My favorite thing about this book were the two lead characters, Cathy and Jack. I thought Cathy was a fantastic heroine. She'd been a bit meek and subservient for most of her life, but the tragedy she went through helped her find her true self. It was great to read about her taking charge of her life and not letting people walk all over her anymore. She made a great heroine. And I enjoyed Jack as well. He's a little bit dark and broody in some ways, but mostly just a nice guy.
The romance between them was great. There was instant chemistry between them the moment they saw each other again for the first time in seventeen years. And even though both told themselves they couldn't go back, they just couldn't stay apart. Their romance had a nice sweet edge to it.
So those two things were my favorite part of the book. There were a couple things I didn't quite like, or like as much. One was that there were a freakin' ton of characters in this book. Normally that doesn't bother me too much in other books, but in this one, the author gave POV sections to more than a few characters...the hero, the heroine, the heroine's son, the antagonist, potential victims, supporting characters (Maleah, Nic, Griffin, etc). The POV's kept jumping around and it got annoying. Plus it also took away time from the H/H.
There were also some POV scenes that I just thought were unnecessary or ill-fitting. For one thing, the POV scenes with Nic and Griff (an H/H from previous books) seemed completely extraneous to the story. I understand that the author was trying to convey that all is not well with them and that more of Griffin's secret past is coming to haunt him, but those part of this book just did not fit. At least in my opinion. I mean, you're reading the book...about the H/H and the plot then suddenly you jump to a different setting and different characters and read randomly about Nic being upset with Griffin. It was so out of place because that issue had nothing at all to do with this specific book. It was kind of obvious the author just plopped it in to further the Nic/Griffin storyline and set up upcoming turmoil. Which I get the need to do, but there had to be a better way to fit it in.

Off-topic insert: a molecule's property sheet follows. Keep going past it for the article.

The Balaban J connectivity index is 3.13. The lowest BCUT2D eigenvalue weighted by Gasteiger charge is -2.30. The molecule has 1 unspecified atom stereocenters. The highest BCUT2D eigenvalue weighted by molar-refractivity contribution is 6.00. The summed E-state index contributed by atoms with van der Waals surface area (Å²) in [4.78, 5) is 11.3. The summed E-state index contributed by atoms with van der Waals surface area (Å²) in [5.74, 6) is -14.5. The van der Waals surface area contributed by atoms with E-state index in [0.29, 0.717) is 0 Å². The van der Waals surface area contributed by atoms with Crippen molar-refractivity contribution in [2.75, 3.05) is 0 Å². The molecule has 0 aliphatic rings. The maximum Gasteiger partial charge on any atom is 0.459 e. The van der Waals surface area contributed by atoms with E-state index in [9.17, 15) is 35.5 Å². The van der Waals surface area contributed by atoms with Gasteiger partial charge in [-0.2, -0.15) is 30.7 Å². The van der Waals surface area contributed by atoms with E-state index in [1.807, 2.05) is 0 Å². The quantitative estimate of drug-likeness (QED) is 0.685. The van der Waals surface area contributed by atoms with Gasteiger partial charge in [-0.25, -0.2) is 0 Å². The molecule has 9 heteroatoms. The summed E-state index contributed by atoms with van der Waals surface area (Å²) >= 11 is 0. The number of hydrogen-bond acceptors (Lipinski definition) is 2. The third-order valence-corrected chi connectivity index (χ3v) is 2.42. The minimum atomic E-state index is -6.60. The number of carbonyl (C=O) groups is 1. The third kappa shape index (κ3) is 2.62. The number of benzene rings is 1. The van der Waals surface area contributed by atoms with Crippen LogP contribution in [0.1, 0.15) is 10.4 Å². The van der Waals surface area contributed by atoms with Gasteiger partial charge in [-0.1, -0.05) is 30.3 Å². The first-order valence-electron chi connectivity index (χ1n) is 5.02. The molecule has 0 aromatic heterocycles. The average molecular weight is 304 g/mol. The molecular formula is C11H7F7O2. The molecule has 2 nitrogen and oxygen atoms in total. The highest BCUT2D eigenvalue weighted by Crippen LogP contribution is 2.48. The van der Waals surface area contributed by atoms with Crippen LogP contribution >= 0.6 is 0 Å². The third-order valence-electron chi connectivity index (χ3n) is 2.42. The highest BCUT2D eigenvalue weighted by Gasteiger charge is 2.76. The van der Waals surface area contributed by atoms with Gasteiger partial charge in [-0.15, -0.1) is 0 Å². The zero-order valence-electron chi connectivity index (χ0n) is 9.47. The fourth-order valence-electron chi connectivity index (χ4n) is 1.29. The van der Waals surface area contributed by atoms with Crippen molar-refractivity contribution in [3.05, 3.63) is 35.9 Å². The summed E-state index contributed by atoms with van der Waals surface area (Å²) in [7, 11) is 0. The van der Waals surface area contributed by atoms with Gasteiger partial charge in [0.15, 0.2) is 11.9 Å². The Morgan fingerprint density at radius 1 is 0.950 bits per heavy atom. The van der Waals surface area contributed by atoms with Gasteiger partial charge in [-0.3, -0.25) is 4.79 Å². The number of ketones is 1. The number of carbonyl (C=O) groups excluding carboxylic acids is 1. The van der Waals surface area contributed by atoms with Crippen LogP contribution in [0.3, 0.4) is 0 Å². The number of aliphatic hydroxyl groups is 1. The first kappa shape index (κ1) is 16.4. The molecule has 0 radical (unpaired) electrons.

Also - and I've had this issue with Barton before - I hate it that she gives POV's for a secondary characters, letting us know all about them, how good they are, how much they've overcome, etc...and then they get whacked. It's such a total downer to think 'oh, what a nice guy!...damn, now he's dead'. What's the need for doing that?
Aside from that, the plot was fairly good. Might not have been the most original I've read. It's a theme I've read more than once before. I thought the suspense aspect could have been a bit stronger if the police procedural part was stronger (Karen Rose's books are much better in this aspect). Considering the hero was a cop, I didn't think the police aspect was played up enough.
I can't really comment on the whodunnit part because I cheated and peeked at the end of the book to see who it was. So sue me ;) I wanted to know. Even so, I did think that at a certain part of the book it because obvious who the antagonist was. I did wish Barton had included a scene at the end where the antagonist reveals to his/her hostages why each person was killed. I don't think Cathy ever got to know why Mark was murdered.
Anyway, this was still a good book even though some things bugged me. They mostly just kept the book from being really great but didn't make me dislike it in any way. It was still a pretty engaging read and I definitely look forward to the next book from Barton which will continue some storyline's from this book (Maleah, Jack's sister; Lorie, Cathy's best friend; and Nic and Griffin)....more